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Improving Prairie Pond Counts with Aerial Video
and Global Positioning Systems

Methods: Video Survey


We obtained aerial video of 870 km of transects used in the BGS on 12-13 May 1992 from a Cessna 172 aircraft (Table 1). The video system consisted of a Cohu 4810 monochrome camera, a 5.9-mm-wide angle lens, a Panasonic AG-2400 portable video cassette recorder, and a Panasonic CT-500V 14-cm color monitor. (Use of trade names does not constitute an endorsement by the Natl. Biol. Serv.) The camera consisted of an 8.8- x 6.6-mm charge-coupled device detector equipped with a near infrared (0.81-0.89 Ám) bandpass interference filter and a Kodak Wratten 96, 0.60 neutral density filter. We acquired video at 460 m above ground level resulting in images with a spatial extent of about 685 m across the transect by 515 m along the transect and a ground resolution element of 1.0 m2. Average aircraft ground speed was 200 km/hr.

Table 1. Dates in May 1992 of aerial and ground Aerial Waterfowl Breeding Ground Population and Habitat Surveys in North America (BGS), aerial video and roadside surveys of ponds conducted for this study, and aerial photography for 12 air-ground segments in southern Saskatchewan.

Air-ground
segment
BGS Aerial
video

Roadside
Aerial
photos
Aerial Ground
Shamrock 9 10 13 14  
Craik 10 11 12 11  
Marquis 10 11 13 14  
Hanley 14 15 12 10  
Tichfield 16 17 12 10  
Earl Grey 19 19 13 11  
Cymric 19 19 13 11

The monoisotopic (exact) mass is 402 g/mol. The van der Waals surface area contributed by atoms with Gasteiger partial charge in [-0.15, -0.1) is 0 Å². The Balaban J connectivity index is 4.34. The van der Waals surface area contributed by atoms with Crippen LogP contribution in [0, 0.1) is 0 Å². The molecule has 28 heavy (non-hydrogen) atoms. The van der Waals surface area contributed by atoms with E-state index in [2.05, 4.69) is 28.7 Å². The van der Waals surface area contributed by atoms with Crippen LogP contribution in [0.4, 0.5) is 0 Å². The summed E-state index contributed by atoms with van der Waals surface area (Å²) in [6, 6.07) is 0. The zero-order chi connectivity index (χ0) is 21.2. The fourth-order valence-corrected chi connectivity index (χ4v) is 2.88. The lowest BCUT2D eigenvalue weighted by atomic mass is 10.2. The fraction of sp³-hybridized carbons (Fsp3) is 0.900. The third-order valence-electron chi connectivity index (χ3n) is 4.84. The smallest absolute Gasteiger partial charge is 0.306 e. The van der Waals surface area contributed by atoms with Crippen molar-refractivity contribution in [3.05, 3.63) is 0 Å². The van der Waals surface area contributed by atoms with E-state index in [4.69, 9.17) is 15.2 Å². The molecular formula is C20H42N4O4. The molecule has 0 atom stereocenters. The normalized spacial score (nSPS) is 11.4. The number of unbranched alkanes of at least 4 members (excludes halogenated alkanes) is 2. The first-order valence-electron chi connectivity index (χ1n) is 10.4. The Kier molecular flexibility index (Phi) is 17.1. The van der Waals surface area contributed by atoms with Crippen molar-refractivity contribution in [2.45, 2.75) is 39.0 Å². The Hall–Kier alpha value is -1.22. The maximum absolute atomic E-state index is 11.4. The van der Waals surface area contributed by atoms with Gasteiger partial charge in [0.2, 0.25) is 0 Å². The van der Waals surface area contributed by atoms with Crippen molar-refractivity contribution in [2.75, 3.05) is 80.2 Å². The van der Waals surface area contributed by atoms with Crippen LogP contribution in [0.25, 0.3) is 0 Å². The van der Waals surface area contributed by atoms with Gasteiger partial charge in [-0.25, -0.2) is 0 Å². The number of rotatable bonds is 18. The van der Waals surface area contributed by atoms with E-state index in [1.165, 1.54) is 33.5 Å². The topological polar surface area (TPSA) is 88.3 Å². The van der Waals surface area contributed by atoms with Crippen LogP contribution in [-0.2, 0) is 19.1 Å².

Peterson 23 24 12   26
St. Gregor 23 24 12 9  
Hendon 23 25 12   26
Nut Mountain 23 25 12   26
Pleasantdale 24 25 12    


We interfaced a Trimble Pathfinder Professional GPS with the video system using a Horita FP-50/TRG GPS-1 time code generator. The GPS consisted of a receiver, an antenna placed in the front or rear window of the airplane, and a data logger. We used satellites with an elevation angle greater than or equal to 7° to obtain position estimates. We collected most GPS data in the 2-dimensional mode because only 3 satellites were in view. We collected a limited amount of data in the 3-dimensional mode when greater than or equal to 4 satellites were in view. The time code generator recorded GPS time on the audio track of video tape to 0.01 second. We recorded GPS observations (time, latitude, longitude) every second on the data logger.

Within 3 days of the video survey, we conducted a roadside survey of ponds seen from the road defining the center line of each air-ground segment except for Peterson, Hendon, Nut Mountain, and Pleasantdale. We recorded location of each pond observed during the roadside survey on 1:12,000 scale aerial photographs.

We also obtained copies of 1:12,000 scale color infrared photographs for the Hendon, Nut Mountain, and Peterson air-ground segments, acquired on 26 May 1992 as base maps for future ground BGS. We used photographs to examine ponds identified as video interpretation errors when video interpretation was compared with the ground BGS.


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